Wednesday, February 17, 2010

King Tut

OK, I’m going to take a deep breath here, and try not to sound like some kind of puritanical kill-joy. But, I’ve got to admit that I’m more than a little uncomfortable with the whole King Tut thing.

If you didn’t see the news, scientists now think that they know what killed King Tut: malaria and complications from a broken leg (along with a lifetime of painful, genetic maladies). From a scientific point of view, I find this fascinating. The fact that we can diagnose genetic diseases in mummies, the fact that we can isolate the DNA of the Malaria-causing parasite from that human DNA, all in a 3000+ year-old mummy is simply amazing. Awe inspiring.

The glimmer of insight it gives us into the Boy King’s life is also powerful. Apparently, he was almost certainly unable to walk without excruciating pain, due to a birth defect. “Boy King” sounds pretty cool, but when you picture a life of pain and confinement, which ends before 20 years due to a withering disease – well, it certainly makes me think of Tut as a sad, tragic figure, more than anything else.

So, I get the “cool!” factor which is involved here. It really is impressive stuff, and many levels.

But, let’s remember, that this boy is dead.

Sorry to be a bit melodramatic, but when we talk about performing tests on “his mummy,” that can be a kind of euphemism which lets us ignore that we’re actually performing tests on his body. His corpse. The reason he was mummified is that his people believed that it was a sacred duty to preserve the body, in order (if I remember this properly) to help guarantee a good afterlife. I’m not saying that I buy into that – that by digging up the mummy, putting it on display and running countless tests on it, we’re now disturbing his immortal soul, and he’s suffering torment in the land of Anubis. Tut is gone, and his pain ended over 3000 years ago.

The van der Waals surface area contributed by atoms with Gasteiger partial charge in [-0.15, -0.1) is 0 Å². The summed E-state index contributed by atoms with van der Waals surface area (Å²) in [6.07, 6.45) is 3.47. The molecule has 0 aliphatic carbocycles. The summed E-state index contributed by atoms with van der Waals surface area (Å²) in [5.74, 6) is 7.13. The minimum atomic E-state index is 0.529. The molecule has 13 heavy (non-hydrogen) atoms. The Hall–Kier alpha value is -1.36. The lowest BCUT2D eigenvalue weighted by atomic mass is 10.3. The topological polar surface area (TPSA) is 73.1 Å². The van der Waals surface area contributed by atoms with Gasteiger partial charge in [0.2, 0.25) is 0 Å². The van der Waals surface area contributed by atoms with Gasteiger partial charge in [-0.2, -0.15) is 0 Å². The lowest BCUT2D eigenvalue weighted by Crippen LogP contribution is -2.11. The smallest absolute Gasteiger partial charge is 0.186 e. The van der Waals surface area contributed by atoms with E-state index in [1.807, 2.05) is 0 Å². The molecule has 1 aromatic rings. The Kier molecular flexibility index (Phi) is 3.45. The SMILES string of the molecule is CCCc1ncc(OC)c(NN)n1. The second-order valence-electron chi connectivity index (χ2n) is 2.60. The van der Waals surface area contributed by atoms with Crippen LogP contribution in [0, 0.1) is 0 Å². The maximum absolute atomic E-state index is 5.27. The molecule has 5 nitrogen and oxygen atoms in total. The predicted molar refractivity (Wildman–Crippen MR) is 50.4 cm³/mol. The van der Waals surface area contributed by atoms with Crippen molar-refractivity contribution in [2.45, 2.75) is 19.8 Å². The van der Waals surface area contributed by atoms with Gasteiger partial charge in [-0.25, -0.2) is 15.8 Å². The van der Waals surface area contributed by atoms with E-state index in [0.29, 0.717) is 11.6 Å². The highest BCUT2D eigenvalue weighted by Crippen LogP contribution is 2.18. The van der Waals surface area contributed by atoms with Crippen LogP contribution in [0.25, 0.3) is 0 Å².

But, Judaism does believe that bodies are sacred, even after they are no longer alive. In fact, caring for, and respecting a body is one of the highest mitzvot in all of Judaism. And, like Judaism, Western Culture supposedly counsels us to respect other cultures and religions, in so far as we can without hurting ourselves. So, why then, I have to ask, is it ok to treat a corpse, even a very old one, this way? Why is it ok to dig it up, put it on display for a few decades, run tests on it, publish pictures of it, and generally ooh and ah over it?

I know it sounds awfully old fashioned, and I know that it’s beyond Quixotic to complain about these things. But, when I eventually die, I’d like to think that I’ll be treated with all of the respect demanded by my tradition. And, even though I know it won’t bug me in the least if it doesn’t go this way, I’d also like to think that my body, which our tradition understands as a sacred trust, on loan from God, won’t be used as a tool of idle speculation and amusement a few thousand years from now.

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